Now, I will ask few questions for times sake:

1. All scripture is God-breathed

a. What is all of the scripture? Where do I find the all that is being talked about here?

2. It is useful for teaching

a. What does useful mean? What is teaching? Why is teaching useful?

3. It is useful for rebuking

a. What is rebuking? Why is it useful? How does the word rebuke?

4. It is useful for correcting

a. What is correcting? Why is correcting important?

5. It is useful for training in righteousness

a. What is training? What is righteousness? How is righteousness a training event?

6. There is a man of God

a. How is a man of God? What is a man of God? Why is a man of God? When?

7. The man of God is to be equipped

a. What does equipped mean? How do I become equipped? Why?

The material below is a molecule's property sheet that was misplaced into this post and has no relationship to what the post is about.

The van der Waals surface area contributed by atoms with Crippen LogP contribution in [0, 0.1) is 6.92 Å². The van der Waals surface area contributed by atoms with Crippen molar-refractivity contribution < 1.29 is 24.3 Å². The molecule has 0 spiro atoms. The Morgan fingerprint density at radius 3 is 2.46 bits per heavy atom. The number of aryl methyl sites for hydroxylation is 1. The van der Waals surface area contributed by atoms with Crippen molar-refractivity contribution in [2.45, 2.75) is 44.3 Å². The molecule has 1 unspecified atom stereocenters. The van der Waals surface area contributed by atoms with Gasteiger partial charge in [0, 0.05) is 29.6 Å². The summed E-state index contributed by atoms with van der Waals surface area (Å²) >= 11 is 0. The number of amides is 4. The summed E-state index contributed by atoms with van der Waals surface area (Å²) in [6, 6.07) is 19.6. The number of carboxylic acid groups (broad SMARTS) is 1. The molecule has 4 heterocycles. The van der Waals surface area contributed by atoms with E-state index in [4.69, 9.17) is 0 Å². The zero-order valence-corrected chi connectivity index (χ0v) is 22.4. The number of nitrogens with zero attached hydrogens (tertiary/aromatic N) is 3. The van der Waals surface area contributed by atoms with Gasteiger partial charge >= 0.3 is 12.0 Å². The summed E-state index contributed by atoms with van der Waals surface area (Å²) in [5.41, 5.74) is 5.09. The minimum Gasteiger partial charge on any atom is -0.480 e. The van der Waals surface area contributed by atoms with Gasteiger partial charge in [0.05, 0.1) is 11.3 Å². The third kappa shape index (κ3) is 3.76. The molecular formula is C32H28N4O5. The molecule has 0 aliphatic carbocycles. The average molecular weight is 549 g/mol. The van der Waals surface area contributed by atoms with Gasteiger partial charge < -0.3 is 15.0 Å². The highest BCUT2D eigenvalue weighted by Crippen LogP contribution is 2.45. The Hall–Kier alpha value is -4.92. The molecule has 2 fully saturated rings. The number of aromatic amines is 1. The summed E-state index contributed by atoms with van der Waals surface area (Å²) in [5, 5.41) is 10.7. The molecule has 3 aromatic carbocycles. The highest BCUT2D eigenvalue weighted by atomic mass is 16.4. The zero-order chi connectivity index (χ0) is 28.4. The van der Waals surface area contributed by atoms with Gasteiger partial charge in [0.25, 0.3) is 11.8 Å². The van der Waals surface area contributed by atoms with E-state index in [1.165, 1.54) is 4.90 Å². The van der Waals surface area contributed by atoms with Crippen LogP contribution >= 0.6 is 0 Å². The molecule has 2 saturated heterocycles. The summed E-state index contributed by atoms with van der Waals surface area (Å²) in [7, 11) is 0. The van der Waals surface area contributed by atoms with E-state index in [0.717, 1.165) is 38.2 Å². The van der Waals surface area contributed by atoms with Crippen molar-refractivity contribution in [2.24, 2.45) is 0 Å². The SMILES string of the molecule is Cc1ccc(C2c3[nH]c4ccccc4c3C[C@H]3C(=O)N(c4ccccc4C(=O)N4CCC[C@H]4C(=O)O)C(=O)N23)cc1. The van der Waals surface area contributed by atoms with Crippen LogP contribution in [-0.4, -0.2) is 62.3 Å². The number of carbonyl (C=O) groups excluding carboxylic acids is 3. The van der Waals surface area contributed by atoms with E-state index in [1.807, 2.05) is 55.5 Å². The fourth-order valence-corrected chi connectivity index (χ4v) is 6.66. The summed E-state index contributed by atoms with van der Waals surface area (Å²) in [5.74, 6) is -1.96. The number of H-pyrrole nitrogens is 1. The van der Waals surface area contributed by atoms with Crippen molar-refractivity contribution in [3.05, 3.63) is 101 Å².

8. The man of God is to be thoroughly equipped

a. What is thoroughly equipped? What is not thoroughly equipped? How do I get thoroughly equipped? Why do I need to be thoroughly equipped?

9. The man of God is equipped to do good works

a. What are good works? Why do we need to do good works? How does scripture help us do good works?

10. All scripture equips us to do the works God has for us

a. Why does God have good works for us to do? Where in scripture does it help us do good works?

11. Without scripture, we will not be equipped to do the works

a. Why does scripture have such a high priority for our good works?

So, now that you have all the questions written out, you now start over and begin to answer the questions! Tune in tomorrow to find out ways to answer the questions!